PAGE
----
Board minutes from a doomed academy trust reveal a boardroom rift between trustees who accused one of their sponsors of not “believing” in them, with another partner not “visible”.
Salford Academy Trust (SAT) was founded by the Salford Trust – a partnership between Salford City College, Salford City Council and the University of Salford – in 2012, but announced in June it would close and rebroker all four of its schools.
At the time, Lisa Stone, Salford City Council’s lead member for children’s and young people’s services, said the trust had agreed that a “more established sponsor with demonstrated experience of school improvement” would be a better option for its schools, all of which were in Salford.
However, SAT board minutes obtained by Schools Week under the freedom of information act show conflict between the SAT board and the Salford Trust. Salford City College retains 75 per cent control over the trust, with the council and university retaining 12.5 per cent each.
In December 2016, one board member described one of the three partners as not “visible”, and said half of another “didn’t give the impression of believing in SAT”.
The Salford Trust appointed members to SAT’s board, but the board discussed having to look on Companies House to see who they were, amid worries its members were meeting less than once a year.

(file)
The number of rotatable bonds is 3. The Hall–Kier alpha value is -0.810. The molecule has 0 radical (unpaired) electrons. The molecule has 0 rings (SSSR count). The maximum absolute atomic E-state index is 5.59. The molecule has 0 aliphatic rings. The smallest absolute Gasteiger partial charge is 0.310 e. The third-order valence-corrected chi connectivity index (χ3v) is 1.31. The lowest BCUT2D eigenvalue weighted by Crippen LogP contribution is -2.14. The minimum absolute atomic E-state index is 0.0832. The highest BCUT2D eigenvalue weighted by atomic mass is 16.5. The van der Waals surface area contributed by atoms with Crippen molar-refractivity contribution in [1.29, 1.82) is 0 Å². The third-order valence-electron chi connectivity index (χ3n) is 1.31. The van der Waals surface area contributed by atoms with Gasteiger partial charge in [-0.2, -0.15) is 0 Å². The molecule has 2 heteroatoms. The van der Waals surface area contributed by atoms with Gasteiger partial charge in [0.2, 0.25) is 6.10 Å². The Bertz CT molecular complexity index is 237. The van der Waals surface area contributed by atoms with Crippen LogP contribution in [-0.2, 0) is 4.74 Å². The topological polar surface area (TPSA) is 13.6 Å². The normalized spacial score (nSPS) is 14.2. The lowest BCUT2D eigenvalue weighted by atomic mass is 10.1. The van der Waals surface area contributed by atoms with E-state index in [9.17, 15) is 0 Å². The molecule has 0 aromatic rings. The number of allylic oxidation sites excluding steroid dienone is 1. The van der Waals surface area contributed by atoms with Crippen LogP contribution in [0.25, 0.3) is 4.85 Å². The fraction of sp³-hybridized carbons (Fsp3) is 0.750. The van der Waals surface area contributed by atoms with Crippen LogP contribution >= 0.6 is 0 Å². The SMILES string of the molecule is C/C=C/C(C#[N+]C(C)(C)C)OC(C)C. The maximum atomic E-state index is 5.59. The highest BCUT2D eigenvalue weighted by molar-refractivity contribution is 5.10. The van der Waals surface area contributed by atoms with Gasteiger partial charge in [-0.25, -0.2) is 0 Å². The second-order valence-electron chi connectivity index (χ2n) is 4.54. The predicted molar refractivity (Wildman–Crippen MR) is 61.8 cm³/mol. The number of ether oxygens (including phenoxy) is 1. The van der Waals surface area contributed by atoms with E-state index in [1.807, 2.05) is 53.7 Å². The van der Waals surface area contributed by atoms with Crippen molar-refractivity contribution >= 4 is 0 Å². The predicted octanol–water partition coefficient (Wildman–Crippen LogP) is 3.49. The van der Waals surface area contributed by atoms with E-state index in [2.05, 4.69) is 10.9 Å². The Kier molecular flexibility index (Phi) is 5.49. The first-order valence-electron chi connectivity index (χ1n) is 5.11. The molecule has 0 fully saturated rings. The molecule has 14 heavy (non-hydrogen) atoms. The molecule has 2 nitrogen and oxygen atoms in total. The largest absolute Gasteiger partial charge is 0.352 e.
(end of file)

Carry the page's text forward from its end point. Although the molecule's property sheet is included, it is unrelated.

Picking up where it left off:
SAT struggled to hold on to its board members, with concerns raised in October 2017 that its membership could drop to three by Christmas, rather than the recommended eight. It had just two permanent members left on its audit committee, instead of eight.
SAT is not the only collaborative effort to have struggled. Marine Academy Plymouth, a multi-academy trust sponsored by Plymouth University, Cornwall College and the Plymouth local authority, was warned in March that its namesake school could be moved to another trust after it was placed in special measures in November last year.
Julie McCulloch, director of policy at the Association of School and College Leaders, said having more than one sponsor “shouldn’t in itself be a problem for the smooth running of a trust”.
SAT still runs two secondary schools and two primary schools, catering to some of the most deprived children in Salford. All four are expected to transfer to the United Learning Trust at the start of next year.
The minutes show particular concern with one secondary school, Irlam and Cadishead College, which joined the trust in July last year with a hefty personal finance initiative (PFI) bill.
At a meeting attended by regional schools commissioner Vicky Beer in December 2017, board members said that although the PFI contract had been “picked up” during due diligence, the trust had received “limited information from the local authority and not much could be done”.
The accounts show the trust paid more than £280,000 a year on PFI repayments.
A spokesperson for Salford council and university said they were working with United Learning to rebroker the schools.